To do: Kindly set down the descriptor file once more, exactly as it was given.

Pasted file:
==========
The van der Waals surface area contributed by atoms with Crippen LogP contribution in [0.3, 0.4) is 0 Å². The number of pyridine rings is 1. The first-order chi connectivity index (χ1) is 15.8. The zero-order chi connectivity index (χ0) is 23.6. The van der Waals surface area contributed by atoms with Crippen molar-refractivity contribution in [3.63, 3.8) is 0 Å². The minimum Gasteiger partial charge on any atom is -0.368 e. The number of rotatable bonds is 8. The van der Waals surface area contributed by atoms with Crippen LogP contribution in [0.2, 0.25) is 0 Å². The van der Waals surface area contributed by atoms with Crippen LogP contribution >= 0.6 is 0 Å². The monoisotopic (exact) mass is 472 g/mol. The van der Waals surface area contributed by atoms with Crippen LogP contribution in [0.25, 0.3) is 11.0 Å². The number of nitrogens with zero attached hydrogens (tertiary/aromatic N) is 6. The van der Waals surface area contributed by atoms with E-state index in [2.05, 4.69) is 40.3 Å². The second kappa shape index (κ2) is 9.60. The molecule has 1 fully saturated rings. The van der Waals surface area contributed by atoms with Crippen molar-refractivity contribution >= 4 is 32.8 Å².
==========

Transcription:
The van der Waals surface area contributed by atoms with Crippen LogP contribution in [0.3, 0.4) is 0 Å². The number of pyridine rings is 1. The first-order chi connectivity index (χ1) is 15.8. The zero-order chi connectivity index (χ0) is 23.6. The van der Waals surface area contributed by atoms with Crippen molar-refractivity contribution in [3.63, 3.8) is 0 Å². The minimum Gasteiger partial charge on any atom is -0.368 e. The number of rotatable bonds is 8. The van der Waals surface area contributed by atoms with Crippen LogP contribution in [0.2, 0.25) is 0 Å². The van der Waals surface area contributed by atoms with Crippen LogP contribution >= 0.6 is 0 Å². The monoisotopic (exact) mass is 472 g/mol. The van der Waals surface area contributed by atoms with Crippen LogP contribution in [0.25, 0.3) is 11.0 Å². The number of nitrogens with zero attached hydrogens (tertiary/aromatic N) is 6. The van der Waals surface area contributed by atoms with E-state index in [2.05, 4.69) is 40.3 Å². The second kappa shape index (κ2) is 9.60. The molecule has 1 fully saturated rings. The van der Waals surface area contributed by atoms with Crippen molar-refractivity contribution >= 4 is 32.8 Å².